Poly (ethylene glycol) (PEG) has been used to modify PDMS, serving as a medium between hydrophobic PDMS and external hydrophilic ECs, which facilitates EC adhesion. When PEG was used for the modification of the PDMS surface, the water contact angle decreased by approximately 57°, clearly indicating a significant increase in hydrophilicity of PDMS. However, the adhesion of HUVECs on the PEG treated PDMS surface was similar to the non-treated PDMS surface [64,65]. PEG was also used to encapsulate human induced pluripotent stem cells (HiPSC)-ECs. The cells were stable in the device for at least 2 weeks, making it suitable for moderately long-term cell culture [40]. It is better to encapsulate the cells in the PEG scaffold to improve cell adhesion instead of treating the PDMS surface with PEG.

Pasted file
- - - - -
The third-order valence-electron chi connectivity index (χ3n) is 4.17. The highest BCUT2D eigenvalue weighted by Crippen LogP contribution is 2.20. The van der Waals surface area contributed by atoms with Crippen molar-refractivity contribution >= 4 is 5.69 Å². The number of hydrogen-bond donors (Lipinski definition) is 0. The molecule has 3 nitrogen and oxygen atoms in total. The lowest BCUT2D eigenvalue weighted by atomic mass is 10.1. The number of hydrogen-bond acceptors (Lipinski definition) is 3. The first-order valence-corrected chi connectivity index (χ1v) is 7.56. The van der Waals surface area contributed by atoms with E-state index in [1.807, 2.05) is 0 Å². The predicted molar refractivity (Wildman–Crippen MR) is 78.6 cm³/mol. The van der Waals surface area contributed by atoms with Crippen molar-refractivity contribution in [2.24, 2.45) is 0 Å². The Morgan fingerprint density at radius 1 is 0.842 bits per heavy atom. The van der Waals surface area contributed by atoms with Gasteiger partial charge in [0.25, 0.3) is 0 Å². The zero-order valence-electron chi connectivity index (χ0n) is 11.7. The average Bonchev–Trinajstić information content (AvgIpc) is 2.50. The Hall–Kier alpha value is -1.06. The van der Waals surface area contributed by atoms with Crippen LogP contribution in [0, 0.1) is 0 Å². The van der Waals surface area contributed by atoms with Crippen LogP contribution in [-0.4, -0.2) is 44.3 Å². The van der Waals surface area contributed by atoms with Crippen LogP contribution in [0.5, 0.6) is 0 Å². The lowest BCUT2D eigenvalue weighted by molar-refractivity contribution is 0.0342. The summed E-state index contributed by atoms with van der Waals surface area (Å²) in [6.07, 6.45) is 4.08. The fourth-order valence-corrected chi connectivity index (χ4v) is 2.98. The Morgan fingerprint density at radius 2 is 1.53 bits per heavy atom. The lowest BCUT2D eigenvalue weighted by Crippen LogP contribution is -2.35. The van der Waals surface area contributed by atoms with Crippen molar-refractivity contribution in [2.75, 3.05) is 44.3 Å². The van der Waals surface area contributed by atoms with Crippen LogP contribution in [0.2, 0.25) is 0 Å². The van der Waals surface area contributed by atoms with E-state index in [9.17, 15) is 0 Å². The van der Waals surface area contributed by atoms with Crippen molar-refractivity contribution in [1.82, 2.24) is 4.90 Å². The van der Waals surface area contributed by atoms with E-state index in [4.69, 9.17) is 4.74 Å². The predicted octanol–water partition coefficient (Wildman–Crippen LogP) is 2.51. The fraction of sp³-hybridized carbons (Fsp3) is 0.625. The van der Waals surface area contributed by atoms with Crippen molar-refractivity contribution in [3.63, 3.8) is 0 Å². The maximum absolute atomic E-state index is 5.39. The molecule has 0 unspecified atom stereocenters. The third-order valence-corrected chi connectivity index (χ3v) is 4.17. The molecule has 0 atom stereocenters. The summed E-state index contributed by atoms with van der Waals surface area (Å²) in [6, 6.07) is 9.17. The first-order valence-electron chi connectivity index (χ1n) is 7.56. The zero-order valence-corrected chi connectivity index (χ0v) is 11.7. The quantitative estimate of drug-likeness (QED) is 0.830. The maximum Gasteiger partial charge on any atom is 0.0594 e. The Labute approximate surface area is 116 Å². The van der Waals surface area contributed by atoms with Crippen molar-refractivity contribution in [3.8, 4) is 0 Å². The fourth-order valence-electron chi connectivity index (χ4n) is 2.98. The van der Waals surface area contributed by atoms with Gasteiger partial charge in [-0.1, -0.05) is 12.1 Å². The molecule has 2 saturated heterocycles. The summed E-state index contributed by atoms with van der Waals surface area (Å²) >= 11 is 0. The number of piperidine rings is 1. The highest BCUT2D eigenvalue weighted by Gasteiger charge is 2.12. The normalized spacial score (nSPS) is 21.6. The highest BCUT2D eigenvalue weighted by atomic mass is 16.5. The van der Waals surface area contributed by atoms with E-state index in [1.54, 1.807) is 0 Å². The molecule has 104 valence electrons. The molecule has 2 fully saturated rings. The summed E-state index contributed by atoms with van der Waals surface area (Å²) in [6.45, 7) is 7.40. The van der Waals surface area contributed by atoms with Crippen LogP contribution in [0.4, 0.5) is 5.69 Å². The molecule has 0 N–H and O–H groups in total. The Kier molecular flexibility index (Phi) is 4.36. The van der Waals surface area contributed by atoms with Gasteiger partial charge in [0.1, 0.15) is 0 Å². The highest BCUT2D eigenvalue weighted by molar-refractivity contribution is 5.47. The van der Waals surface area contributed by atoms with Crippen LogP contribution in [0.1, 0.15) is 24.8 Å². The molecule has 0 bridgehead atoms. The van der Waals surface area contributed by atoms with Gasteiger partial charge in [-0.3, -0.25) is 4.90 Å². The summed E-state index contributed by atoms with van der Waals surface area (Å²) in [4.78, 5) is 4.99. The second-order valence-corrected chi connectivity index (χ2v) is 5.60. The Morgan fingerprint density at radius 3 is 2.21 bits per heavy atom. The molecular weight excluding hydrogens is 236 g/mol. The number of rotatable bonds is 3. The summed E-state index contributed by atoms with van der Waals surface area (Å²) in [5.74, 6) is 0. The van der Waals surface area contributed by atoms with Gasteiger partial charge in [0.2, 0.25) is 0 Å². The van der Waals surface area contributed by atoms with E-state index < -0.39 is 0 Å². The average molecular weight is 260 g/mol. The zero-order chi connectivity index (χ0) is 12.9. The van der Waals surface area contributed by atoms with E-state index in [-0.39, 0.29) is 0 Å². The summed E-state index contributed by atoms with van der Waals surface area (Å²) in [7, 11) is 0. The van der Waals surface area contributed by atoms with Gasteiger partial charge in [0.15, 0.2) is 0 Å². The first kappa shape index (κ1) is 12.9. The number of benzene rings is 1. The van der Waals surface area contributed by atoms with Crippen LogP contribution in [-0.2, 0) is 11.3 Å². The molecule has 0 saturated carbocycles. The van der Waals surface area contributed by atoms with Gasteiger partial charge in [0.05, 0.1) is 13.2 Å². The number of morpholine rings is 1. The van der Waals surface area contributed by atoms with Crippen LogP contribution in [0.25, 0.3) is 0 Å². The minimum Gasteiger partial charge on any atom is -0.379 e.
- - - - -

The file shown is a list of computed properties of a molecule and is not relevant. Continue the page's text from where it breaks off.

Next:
3.4. Charged Molecules

Charged molecules such as poly-L-lysine have been used to increase the hydrophilicity of PDMS. Charged molecules possess either a net positive or negative charge, which forms an electrostatic interaction with ECs. Poly-L-lysine increases the hydrophilicity of PDMS to the smallest extent when used together with oxygen plasma, evidenced by the decrease in WCA by approximately 20° [37]. This study also suggested that ECM proteins, such as collagen, gelatin, and fibronectin had stronger cell adhesion properties compared to Poly-L-lysine.

3.5. Surface Roughness